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Denmark projects already benefiting from proposed wind farm

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COPENHAGEN — While the Copenhagen Wind Farm is still in the planning stages, some students and organizations in the town of Denmark already are benefitting from the project.

WinDenmark, using funds provided by Brooklyn wind developer OwnEnergy, has handed out several thousand dollars over the past year and is looking for both new projects to fund and additional members to decide where the money goes.

“We’re very open to ideas and projects that could receive funding,” OwnEnergy local partner Jerry B. Wichelns said.

The company is working to develop a $198.5 million wind project that would include 49 turbines, generating 79.2 megawatts, in the town of Denmark, just north of the 195-turbine Maple Ridge Wind Farm.

It also would feature a 115-kilovolt overhead power line running about 9 miles through the towns of Champion, Rutland and Watertown to connect the wind farm to a National Grid substation near Burrville.

While some representatives of OwnEnergy and local taxing jurisdictions attend meetings of WinDenmark, typically held quarterly or on an as-needed basis, only committee members with no financial ties to the proposed wind farm are allowed to vote on what projects to fund.

“It’s a group of citizens from the town of Denmark formed to distribute money given to the community by OwnEnergy,” WinDenmark treasurer Judy K. Bartlett said. “Nobody who stands to profit from towers can serve on it.”

“These are people who are not engaged in the project,” Mr. Wichelns said.

The group, which has received $5,000 per year in funding from OwnEnergy over the past couple of years, recently gave $500 to the Copenhagen Food Pantry at St. Mary’s Church and $300 to the Copenhagen Fire Department Auxiliary to help offset costs for its annual Christmas parade and other community functions, including an Angel Tree program. OwnEnergy also gave matching grants to those two organizations.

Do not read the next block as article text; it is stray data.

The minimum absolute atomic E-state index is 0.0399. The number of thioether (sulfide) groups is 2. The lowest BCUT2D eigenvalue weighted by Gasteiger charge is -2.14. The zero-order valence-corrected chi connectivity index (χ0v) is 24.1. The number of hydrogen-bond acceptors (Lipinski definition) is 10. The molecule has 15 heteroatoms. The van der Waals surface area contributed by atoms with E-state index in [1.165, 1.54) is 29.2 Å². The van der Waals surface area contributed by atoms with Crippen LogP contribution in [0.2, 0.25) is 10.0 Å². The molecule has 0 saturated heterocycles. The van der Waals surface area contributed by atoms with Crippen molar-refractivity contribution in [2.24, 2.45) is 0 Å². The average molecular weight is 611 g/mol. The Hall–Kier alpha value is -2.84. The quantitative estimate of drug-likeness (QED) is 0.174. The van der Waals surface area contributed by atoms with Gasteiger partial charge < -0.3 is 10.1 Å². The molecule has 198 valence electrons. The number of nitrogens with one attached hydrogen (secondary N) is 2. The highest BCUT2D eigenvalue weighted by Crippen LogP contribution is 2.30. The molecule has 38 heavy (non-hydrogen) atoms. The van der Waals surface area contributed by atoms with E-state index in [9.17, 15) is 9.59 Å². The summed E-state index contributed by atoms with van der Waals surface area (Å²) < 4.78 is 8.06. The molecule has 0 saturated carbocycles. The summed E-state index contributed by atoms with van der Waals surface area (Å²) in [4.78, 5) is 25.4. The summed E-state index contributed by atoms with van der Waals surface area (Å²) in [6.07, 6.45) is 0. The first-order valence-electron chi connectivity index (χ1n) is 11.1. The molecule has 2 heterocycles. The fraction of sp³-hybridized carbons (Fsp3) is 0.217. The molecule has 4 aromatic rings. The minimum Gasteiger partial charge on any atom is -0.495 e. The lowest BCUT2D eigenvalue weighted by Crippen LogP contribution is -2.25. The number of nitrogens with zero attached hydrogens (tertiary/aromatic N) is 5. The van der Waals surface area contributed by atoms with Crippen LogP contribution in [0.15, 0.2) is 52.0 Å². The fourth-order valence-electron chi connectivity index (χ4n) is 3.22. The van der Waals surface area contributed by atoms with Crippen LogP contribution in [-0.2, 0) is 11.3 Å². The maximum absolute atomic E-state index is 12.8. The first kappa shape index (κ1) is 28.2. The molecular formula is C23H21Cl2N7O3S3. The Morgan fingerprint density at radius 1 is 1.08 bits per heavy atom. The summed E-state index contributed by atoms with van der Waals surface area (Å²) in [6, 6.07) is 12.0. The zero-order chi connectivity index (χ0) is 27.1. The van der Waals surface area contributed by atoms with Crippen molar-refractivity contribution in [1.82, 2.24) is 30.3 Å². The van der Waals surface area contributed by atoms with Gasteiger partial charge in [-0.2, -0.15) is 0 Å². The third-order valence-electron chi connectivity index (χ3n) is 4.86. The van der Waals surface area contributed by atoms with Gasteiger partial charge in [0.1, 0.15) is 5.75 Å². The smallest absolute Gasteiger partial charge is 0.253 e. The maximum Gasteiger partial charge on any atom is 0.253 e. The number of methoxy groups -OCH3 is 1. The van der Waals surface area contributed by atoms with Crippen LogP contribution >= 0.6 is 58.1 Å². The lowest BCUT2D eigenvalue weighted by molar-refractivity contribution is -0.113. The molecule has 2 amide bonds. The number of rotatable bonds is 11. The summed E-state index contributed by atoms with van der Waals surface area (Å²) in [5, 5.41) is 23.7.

WinDenmark also previously had handed out two scholarships to Copenhagen Central School students, one for $2,000 and the other for $1,000.

The group’s funds are managed by the Northern New York Community Foundation.

“We have an application form for organizations requesting money,” WinDenmark President John G. McGraw said.

All projects funded are to benefit town of Denmark residents in some manner, but the group does not fund items already being covered by tax dollars.

The WinDenmark committee has seven voting members: Mr. McGraw, secretary Sandy Jones, Mrs. Bartlett and her husband, Michael, Samuel Lundy, Matt Cooper and Rob Harding.

Since all seven live in the vicinity of Copenhagen, WinDenmark officials said they would like to add at least a couple of more members, preferably from the Castorland, Denmark or Deer River sections of the town.

Anyone who would like to be on the committee or has an idea for a project to be funded can speak directly to a committee member or send a letter to WinDenmark, P.O. Box 186, Copenhagen N.Y. 13626.

Since the proposed wind farm would have to sell any electricity produced directly into the grid, OwnEnergy wanted to do something extra — aside from payments-in-lieu-of-taxes and landowner payments — to benefit the Denmark community, in general, Mr. Wichelns said.

Annual payments to WinDenmark are expected to get larger once the wind farm is operational, but those figures have yet to be determined and would depend, in part, on energy market conditions, he said.

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